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The Evolution of Peripheral Devices in Microprocessor Systems

IP.com Disclosure Number: IPCOM000131317D
Original Publication Date: 1978-Jun-01
Included in the Prior Art Database: 2005-Nov-10
Document File: 7 page(s) / 30K

Publishing Venue

Software Patent Institute

Related People

Ken McKenzie: AUTHOR [+3]

Abstract

Zilog, Inc. LSI I/O controllers solve system problems by efficiently interfacing the microcomputer to external units. The microcomputer has evolved into the standard tool for solving product design problems. Its inherent flexibility, low cost, and short development cycles have caused the total application spectrum to literally explode. New products that were never thought possible or in most cases even imagined have been introduced and are forming the basis for more advanced designs. The real impact of the microcomputer is yet to come.

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THIS DOCUMENT IS AN APPROXIMATE REPRESENTATION OF THE ORIGINAL.

This record contains textual material that is copyright ©; 1978 by the Institute of Electrical and Electronics Engineers, Inc. All rights reserved. Contact the IEEE Computer Society http://www.computer.org/ (714-821-8380) for copies of the complete work that was the source of this textual material and for all use beyond that as a record from the SPI Database.

The Evolution of Peripheral Devices in Microprocessor Systems

Ken McKenzie Zilog, Inc.

LSI I/O controllers solve system problems by efficiently interfacing the microcomputer to external units.

The microcomputer has evolved into the standard tool for solving product design problems. Its inherent flexibility, low cost, and short development cycles have caused the total application spectrum to literally explode. New products that were never thought possible or in most cases even imagined have been introduced and are forming the basis for more advanced designs. The real impact of the microcomputer is yet to come.

As the microcomputer has matured, so have the tools for developing hardware, software, and system testing. Early in the evolution of the microcomputer, it became obvious that the design engineer faced a new set of problems. Interfacing microcomputers to external devices was a complex and time- consuming task. Semiconductor companies quickly realized that the solution to this new set of problems could be a new line of components that simplify interfacing external equipment to microcomputers. Thus the "peripheral" was born. Its role: "problem solver." (See Figure 1.)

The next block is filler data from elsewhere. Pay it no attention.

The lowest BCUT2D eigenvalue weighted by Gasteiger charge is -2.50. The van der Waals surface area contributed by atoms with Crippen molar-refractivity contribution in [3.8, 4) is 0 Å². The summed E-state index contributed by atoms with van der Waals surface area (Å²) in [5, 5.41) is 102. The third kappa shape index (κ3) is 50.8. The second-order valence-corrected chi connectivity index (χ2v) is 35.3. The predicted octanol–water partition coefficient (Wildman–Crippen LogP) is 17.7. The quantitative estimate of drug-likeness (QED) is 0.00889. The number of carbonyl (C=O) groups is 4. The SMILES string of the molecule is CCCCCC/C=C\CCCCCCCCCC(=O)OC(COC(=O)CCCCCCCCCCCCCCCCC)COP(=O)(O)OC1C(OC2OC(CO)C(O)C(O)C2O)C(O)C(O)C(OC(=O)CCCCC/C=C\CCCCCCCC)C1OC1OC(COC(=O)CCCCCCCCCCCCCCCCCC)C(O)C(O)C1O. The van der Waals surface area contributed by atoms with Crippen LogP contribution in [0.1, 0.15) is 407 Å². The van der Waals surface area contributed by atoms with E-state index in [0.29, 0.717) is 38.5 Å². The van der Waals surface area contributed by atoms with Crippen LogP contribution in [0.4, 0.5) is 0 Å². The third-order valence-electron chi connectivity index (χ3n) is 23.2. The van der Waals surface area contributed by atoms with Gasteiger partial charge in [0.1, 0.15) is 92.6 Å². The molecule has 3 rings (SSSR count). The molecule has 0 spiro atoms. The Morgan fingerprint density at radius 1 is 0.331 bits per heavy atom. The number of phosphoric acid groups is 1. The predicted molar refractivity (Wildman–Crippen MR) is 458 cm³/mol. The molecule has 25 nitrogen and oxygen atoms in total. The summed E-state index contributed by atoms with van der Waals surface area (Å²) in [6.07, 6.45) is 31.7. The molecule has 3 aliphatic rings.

Peripherals: the problem solvers.

In microcomputer system development, the design engineer is confronted with many difficult decisions as to hardware/software tradeoffs, component selection, and general system architecture. The overall product performance specification is usually the guideline for decisionmaking, but of course physical size, mechanical form, power usage, and the all- important product end cost are key influences in the design process.

Quite often a new design engineer will become so overwhelmed by the overall system interface structure that his normal, logical approach to the design is impaired or totally obliterated. By breaking down the interface structure into the six basic groups or classes of problems (see Figure A, he can select a peripheral to efficiently solve each area of concern, causing the overall interface design task to assume more manageable proportions.

Peripherals: an evolution.

If we examine the history of microcomputer peripheral components, it becomes obvious that they have evolved in a predictable and logical manner. At first, integrated circuit technology was the main limitation to highly complex, sophisticated components. Then, as N-Channel MOS LSI became a production line reality, the needs and wants of the market became the determining factor for device definition and specification. Today's MOS LSI circuit...